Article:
If you’re a fan of romantic movies, children’s fairytales and architecture that feels like it’s right out of your favorite novel, Tudor style homes are probably the epitome of these memories. Tudor architectural details are not necessarily from the Tudor England style of buildings in the 16th century. When most homeowners refer to this style of architecture they are referencing the style made popular in the United States in more modern times. The 19th and 20th centuries had beautiful examples of this nod to medieval English architecture as well as the details that made cottages and early century mansions what they are today. If you’d like to bring Tudor architectural details into your exterior and interior home, here are a few ideas.
1. Bringing the iconic half-timbered structure to your exterior home
Perhaps there is no more recognizable detail than the half-timbered facades of Tudor style architecture. Half-timbered refers to the timber structure staying exposed to the exterior and being filled, creating a “false” idea of what the structure is really made from. Whether stone, stucco or wood this feature is taken from medieval European homes that featured this iconic style. Use can imitate this style by using timber or exposed structure on the façade of your home to recreate the look.
2. A series of steep gable roofs create a “gingerbread home” appeal
Tudor homes all share a common architectural detail – their steep gable roof pitch. These rooflines create a cottage or gingerbread home aesthetic that is loved by many. The Tudor architectural style can mix an eclectic mixture of material facades to produce a mixture of beautiful curb appeal ideas for your architectural taste.
3. Cross gable roof lines give architectural appeal from multiple facades
In addition to the high pitch slope rooflines, Tudor style homes offer feature cross gable roof lines for added height and architectural appeal from the exterior and interior spaces. The ability to see rooflines on the each side elevation is a treat for many homeowners who love Tudor architectural details.
4. Modern-day Tudor Revival mimics the Tudor Dynasty of the 1500’s
Similarly to many American architectural styles passed through from generations, is also called Medieval Revival style. Characterized also by the tall, narrow windows and small window panes, Tudor Revival style in modern-day homes are often mixed with modern day cladding such as brick, flagstone and stucco for a modern nod to old world Tudor style.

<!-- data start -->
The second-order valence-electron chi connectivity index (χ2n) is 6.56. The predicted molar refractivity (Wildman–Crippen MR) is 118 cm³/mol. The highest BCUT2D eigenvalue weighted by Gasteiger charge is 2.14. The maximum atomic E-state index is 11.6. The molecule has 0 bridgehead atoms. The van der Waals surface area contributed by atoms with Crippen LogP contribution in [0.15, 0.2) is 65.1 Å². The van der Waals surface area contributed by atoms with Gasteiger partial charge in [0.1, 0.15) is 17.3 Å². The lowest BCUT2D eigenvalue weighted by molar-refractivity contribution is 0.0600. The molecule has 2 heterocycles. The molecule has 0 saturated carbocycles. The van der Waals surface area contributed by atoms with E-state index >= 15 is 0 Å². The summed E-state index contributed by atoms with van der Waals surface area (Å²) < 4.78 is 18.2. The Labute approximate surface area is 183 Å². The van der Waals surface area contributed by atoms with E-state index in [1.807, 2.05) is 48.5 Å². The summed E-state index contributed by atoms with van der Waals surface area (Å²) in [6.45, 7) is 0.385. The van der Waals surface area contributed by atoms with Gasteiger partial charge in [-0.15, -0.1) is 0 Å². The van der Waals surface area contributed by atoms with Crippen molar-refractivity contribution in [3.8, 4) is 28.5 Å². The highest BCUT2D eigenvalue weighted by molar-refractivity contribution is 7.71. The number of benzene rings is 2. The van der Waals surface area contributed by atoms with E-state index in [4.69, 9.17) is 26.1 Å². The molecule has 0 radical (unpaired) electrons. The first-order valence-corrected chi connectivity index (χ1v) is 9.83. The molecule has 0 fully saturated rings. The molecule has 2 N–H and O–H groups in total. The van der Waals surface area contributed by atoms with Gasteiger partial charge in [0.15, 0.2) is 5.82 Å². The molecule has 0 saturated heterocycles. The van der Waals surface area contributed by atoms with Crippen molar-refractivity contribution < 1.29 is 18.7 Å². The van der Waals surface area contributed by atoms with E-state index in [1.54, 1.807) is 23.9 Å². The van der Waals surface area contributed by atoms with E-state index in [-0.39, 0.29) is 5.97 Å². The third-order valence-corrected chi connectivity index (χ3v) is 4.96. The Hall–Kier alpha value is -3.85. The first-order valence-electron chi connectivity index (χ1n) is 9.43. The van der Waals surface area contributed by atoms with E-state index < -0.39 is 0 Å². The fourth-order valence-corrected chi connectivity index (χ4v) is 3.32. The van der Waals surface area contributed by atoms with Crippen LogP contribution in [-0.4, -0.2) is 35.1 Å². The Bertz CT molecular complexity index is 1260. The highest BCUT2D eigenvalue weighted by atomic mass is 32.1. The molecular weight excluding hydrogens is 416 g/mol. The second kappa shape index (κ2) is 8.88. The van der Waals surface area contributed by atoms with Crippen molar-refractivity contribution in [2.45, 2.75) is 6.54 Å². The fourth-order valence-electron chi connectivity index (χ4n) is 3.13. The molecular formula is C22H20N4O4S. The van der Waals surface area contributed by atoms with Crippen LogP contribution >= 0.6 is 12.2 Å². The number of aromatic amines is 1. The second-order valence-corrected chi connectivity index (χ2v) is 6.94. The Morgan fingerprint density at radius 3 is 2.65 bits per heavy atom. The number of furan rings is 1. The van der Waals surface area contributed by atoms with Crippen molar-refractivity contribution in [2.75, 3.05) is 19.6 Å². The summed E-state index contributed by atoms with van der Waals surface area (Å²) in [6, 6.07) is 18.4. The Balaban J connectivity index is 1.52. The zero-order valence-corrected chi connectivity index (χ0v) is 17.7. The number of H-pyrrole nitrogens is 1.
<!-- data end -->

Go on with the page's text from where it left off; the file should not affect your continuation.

5. Tudor architectural details in your outdoor landscaping
While you may only think about Tudor style details on the façade of your home, don’t forget about your exterior amenities such as fencing, pool houses, and stone or brick walkways. Well-manicured hedges and shrubbery often line stone driveways and outdoor entertaining areas of Tudor homes. If you’re trying to bring this outdoor living style to your home, try some of these hard and soft scape ideas.
6. Bringing interior details into your Tudor-style home:
Once your outdoor home has the Tudor exterior aesthetics what about the interior of your home? In the early 1920’s – 1940’s in the United States, Tudor style homes graced some of the most palatial estates across New England and northern states. Interior amenities such as high ceilings with exposed heavy timber ceiling beams, small windows and attention to detail in woodworking was paramount. Look to these finishes when trying to incorporate inspiration into your Tudor-style home.
7. Kitchen details featuring old world style
The kitchens in the early nineteenth century had craftsmanship details such as custom cabinetry with wrought iron and wood being the primary choice of materials. In modern day Tudor homes several cabinetry manufacturers mimic the style of these cabinet details with custom islands, wrought iron lighting fixtures. The Gothic arch was flattened and made into a more rounded arch and became a signature shape in many Tudor style details in everyday kitchens.
8. Interior Tudor-style cues for your modern day home:
If you are considering renovating an older Tudor home or just like the appeal of certain details – here are a few details to include:
- Oriel windows are like floating bay windows that extend past the face of the exterior home.
- Plenty of windows to allow natural light in. Rectangular windows with small lites and mullions were the most common.
- Lead glass windows also used diamond shape or grid patterns on them to keep up with the geometric symbolic shapes throughout Tudor period design.
9. Tudor materials to incorporate into your home
Architectural materials were a big part of Tudor interiors and exteriors. Natural materials such as rock, plaster, oak wood, stone were amongst those for the exterior and metals like copper, wrought iron and walls were often covered with wood 2/3 of the way up the wall with plaster above. Try adding these gorgeous finishes into your home to feel the warmth of the Tudor-style period in your home.
10. Add warmth to your home with Tudor influences
Reminiscent of the fairy tales, Tudor style homes reflect a historical period where craftsmanship and quality of building was at its pinnacle. From exposed timber ceiling beams to fireplaces with rustic stone surrounds, there is nothing quite like a Tudor home! Use these 10 ideas to bring this sought after style to your home.
Freshome readers what do you love most about the Tudor-style period?